SEA\LNG is a global industry coalition working to address and overcome current challenges impacting the global uptake of LNG. The group says LNG is a global commodity with 20 countries exporting to 35 importing countries. It accounts for approximately 10 per cent of global gas consumption and represents 32 per cent of internationally-traded natural gas. Furthermore, the expansion of the LNG trade has been accompanied by an increase in the number and diversity of LNG players in the upstream sector. There is an increase of investment in LNG solutions for transportation and changes in the marketing and trading of LNG. Small to mid-scale LNG has taken off, increasing market penetration and servicing demand from power projects in areas not covered by power grids – from surface transportation, such as trucks and trains, to the maritime sector.

According to SEA/LNG there are 170 LNG-powered ships in operation and a further 184 on order. Other analysts place the number of operational/on-order LNG vessels at 600. According to many analysts, when it comes to environment-friendly alternatives to oil, LNG is the only scalable and economic fuel currently available for ocean shipping. LNG producers promote the use of LNG to power ships as a clean-burning alternative to the low-sulphur marine diesel oil and heavy fuel oil plus exhaust gas scrubber options. It is the only option that fully meets the requirements of IMO 2020’s 0.5 percent global sulphur cap and 0.1 percent emission control areas sulphur restrictions, without the need for ancillary equipment. But LNG bunker, as it is known in the industry, offers additional benefits. It meets the requirements for reducing SOx emissions and also generates around 20 percent fewer CO2 emissions.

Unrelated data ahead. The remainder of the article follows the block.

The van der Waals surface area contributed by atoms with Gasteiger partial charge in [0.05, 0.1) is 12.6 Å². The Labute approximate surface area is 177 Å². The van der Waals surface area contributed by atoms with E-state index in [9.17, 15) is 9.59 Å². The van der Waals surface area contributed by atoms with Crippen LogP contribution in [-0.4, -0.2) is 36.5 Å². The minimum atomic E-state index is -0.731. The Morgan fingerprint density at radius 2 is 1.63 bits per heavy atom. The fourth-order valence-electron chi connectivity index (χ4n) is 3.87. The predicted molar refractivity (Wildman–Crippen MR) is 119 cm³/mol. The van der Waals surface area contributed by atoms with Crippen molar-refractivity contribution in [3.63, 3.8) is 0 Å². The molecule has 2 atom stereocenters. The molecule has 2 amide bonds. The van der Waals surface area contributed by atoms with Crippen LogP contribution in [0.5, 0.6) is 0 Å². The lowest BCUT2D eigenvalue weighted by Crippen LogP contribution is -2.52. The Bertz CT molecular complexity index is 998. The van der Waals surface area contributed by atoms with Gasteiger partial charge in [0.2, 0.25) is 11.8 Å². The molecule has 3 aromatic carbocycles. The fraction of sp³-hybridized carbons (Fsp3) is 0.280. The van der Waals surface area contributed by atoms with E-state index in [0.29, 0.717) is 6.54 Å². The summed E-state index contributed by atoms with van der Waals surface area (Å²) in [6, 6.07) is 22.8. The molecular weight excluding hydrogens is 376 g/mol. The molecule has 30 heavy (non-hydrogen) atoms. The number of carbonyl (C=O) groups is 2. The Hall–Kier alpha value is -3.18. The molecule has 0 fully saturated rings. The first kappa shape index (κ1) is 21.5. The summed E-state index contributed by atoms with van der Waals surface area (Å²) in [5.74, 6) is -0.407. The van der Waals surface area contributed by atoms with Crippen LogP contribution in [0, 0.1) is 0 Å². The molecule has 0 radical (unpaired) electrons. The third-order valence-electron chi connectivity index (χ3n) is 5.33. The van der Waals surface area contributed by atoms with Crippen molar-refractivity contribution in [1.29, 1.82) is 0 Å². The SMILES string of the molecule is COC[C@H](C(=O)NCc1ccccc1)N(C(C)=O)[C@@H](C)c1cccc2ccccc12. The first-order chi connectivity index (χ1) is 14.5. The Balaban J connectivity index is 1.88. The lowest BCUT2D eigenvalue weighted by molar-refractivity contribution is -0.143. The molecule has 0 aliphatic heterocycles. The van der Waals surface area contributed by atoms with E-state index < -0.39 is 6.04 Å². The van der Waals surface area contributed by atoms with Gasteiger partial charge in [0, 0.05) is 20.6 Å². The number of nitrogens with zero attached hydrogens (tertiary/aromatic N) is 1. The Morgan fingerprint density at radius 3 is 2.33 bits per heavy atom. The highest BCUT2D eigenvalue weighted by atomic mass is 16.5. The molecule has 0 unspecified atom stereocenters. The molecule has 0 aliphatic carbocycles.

French energy giant Total has leveraged its integrated business model to forge an ambitious partnership based on liquefied natural gas with CMA CGM, which will have a fleet of more than 20 LNG-powered ships by 2022. The LNG-powered fleet will consist of nine 23,000-TEU2 mega-ships, five 15,000-TEU vessels and six 1,400-TEU container ships. In 2017, the companies signed an agreement covering the supply of around 300,000 tonnes of LNG a year for ten years, starting in 2020. This volume, unprecedented in the history of LNG bunker, will fuel CMA CGM’s nine newbuild container ships. As part of this agreement, Total will provide a suitable solution for the bunkering of these containerships with the positioning of an LNG bunker vessel at the port of Marseille-Fos and a complementary bunkering solution in Singapore.

Seaspan Ferries moves to clean power for its high-capacity ‘drop trailer’ service